Earlier this winter, Grant Brisbee went through a list of then-free agents, looking at their credentials and trying to predict where they would ultimately land. Free-agent matchmaking, Brisbee called it.
Well, there are only two premier free agents left. So let's take a moment to list the free agents who have signed, then do a bit of mini-matchmaking for the other two, since various situations have changed since Grant did his work.
Here are the 13 who have signed; first Grant's prediction, then the player's actual destination ...
Delmon Young - /
Adam LaRoche - /
A.J. Pierzynski - Rangers / Rangers
Edwin Jackson - /
Nick Swisher - Rangers /
Shane Victorino - Phillies /
Scott Hairston - Yankees / Cubs
Anibal Sanchez - / Tigers
B.J. Upton - Rangers /
Dan Haren - / Nationals
Melky Cabrera - / Blue Jays
Josh Hamilton - Tigers /
Zack Greinke - Angels /
Grant predicted that Lohse would rejoin the Cardinals, but that hasn't happened and doesn't seem likely; just a couple of weeks ago, St. Louis general manager John Mozeliak said that bringing Lohse back "doesn't make much sense for us." Probably because the Cardinals, even without Lohse, have seven viable starting pitchers on their 40-man roster. Sure, that group of seven includes the injured Jaime Garcia and the unproven Shelby Miller and Joe Kelly. But sometimes you gotta roll the dice with your prospects. The Cardinals haven't been terribly shy about doing that in recent years, and it's paid off.
So where might Lohse land? Apparently there's a great deal of reluctance to sign Lohse because he's tied to draft-pick compensation; if you've got one of the top 10 picks in the 2013 amateur draft, you lose your second-round pick if you sign a free agent who was (like Lohse) offered arbitration by his old club. But if you're drafting in slots 11-30, signing Lohse actually costs you that first-round pick. And the higher the pick, the more difficult to justify giving up that pick for Kyle Lohse.
But lately it doesn't seem that anyone is particularly interested in Lohse. Or rather, no team seems particularly interested in meeting the price that's been set by Scott Boras, Lohse's agent. The Rangers have been linked to Lohse for a while, but MLB.com's T.R. Sullivan says they don't expect to sign him.
Well, okay. But the list of contending (or semi-contending) teams that would benefit from Lohse's presence is mighty long. Sure, almost every contending club does have five legitimate starting pitchers in place. But in nearly every case, Lohse is significantly better than those clubs' No. 5 starter. It's just a question of degree. But you could certainly argue that Lohse is a lot better than the Jays' Ricky Romero, the Phillies' John Lannan, the Royals' Bruce Chen, and the Brewers' Mark Rogers. Among others. But the Jays and Royals seem to have shot their payroll bolts, if the Phillies wanted Lohse, they probably wouldn't have picked up Lannan, and the Brewers don't seem to have any money to spend at all.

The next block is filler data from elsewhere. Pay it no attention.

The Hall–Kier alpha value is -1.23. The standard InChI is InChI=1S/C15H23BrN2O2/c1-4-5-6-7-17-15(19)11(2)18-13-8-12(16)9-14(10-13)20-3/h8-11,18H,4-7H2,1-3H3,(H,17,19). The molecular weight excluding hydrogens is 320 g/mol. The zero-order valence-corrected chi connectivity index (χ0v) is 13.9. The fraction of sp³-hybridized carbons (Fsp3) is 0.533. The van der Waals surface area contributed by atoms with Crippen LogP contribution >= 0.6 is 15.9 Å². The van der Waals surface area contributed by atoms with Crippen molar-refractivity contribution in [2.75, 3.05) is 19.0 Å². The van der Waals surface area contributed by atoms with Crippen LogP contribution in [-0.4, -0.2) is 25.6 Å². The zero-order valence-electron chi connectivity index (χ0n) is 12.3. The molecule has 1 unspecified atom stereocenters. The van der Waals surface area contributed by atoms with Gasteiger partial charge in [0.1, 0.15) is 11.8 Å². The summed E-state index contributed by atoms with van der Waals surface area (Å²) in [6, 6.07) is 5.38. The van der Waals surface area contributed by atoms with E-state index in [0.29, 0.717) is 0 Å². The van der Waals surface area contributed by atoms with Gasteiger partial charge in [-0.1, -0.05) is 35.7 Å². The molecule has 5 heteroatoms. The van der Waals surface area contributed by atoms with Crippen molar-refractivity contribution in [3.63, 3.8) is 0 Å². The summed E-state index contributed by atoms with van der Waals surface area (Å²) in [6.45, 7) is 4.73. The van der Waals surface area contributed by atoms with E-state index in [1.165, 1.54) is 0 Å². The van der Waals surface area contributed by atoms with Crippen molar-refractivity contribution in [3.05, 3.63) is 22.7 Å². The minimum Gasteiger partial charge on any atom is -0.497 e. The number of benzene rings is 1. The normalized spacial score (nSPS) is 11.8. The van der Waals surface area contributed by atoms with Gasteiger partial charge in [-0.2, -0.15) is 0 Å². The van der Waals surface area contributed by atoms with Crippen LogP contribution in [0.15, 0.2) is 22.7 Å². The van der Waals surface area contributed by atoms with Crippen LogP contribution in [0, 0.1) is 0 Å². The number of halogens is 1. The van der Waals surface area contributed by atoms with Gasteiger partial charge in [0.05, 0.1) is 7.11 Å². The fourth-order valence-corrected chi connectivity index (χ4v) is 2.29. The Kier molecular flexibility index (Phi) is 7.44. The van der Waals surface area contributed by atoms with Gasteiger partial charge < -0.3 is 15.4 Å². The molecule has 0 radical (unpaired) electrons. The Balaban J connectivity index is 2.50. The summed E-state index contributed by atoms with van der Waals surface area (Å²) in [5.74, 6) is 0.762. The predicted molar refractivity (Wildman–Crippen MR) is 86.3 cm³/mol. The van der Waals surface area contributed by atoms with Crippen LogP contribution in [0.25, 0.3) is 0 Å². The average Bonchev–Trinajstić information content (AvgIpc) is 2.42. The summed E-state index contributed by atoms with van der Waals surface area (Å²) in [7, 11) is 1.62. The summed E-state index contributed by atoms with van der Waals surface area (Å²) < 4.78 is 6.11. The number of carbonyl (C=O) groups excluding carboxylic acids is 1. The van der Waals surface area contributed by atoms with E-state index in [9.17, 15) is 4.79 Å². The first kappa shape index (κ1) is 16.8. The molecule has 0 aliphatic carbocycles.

You know what, though? I'm not ready to count out the Rangers. Maybe he winds up signing for one year, if only to prove to everyone that he can thrive away from St. Louis, and even in the American League. Considering they really hadn't done anything this winter except replace Mike Napoli with A.J. Pierzynski and they lost Josh Hamilton and last season ended so badly and the Angels are a formidable foe, I number the Rangers among the clubs that might still make a big move, whatever they're saying publicly. You heard it here first: one year and $14 million.
Almost everything that I just wrote about Lohse and the Rangers might be written about Bourn and the Rangers. Well, except where the Rangers have a young starting pitcher who Lohse would supplant, they've got a young center fielder (Leonys Martín) who Bourn would supplant.
Grant actually predicted the Rangers, but according to Bob Nightengale the Rangers are "not involved at all in Bourn talks." Of course that doesn't mean they won't get involved. Maybe this is the Rangers' big off-season move. Still, Nightengale reports that the Mets and the Mariners are Bourn's leading suitors. But the Mets would be among the clubs most affected by the new compensation rules; as Amazing Avenue points out, the Mets have the 11th pick in this June's draft, which technically they would lose -- along with a few million dollars to spend on draft picks -- if they signed Bourn ... but they're hoping to escape that fate, based on the intent of the rule (which is to protect the teams with the 10 worst winning percentages; the Mets were 10th worst last season).
Let's assume the Mets don't get special dispensation, because a) that seems most likely, and b) even if they get dispensation, I'm not convinced they're really so interested in signing a 30-year-old outfielder who doesn't hit much. The Mariners, though? Remember, they made a serious bid to acquire Josh Hamilton, and another for Justin Upton. Bourn's not in the same ballpark with those guys, but he is better than anyone the M's actually have, right now. And the Mariners seem to think they've actually got a chance to compete with the big boys this season.
I'm not saying the Mariners should sign Bourn. But I won't be at all surprised if they do.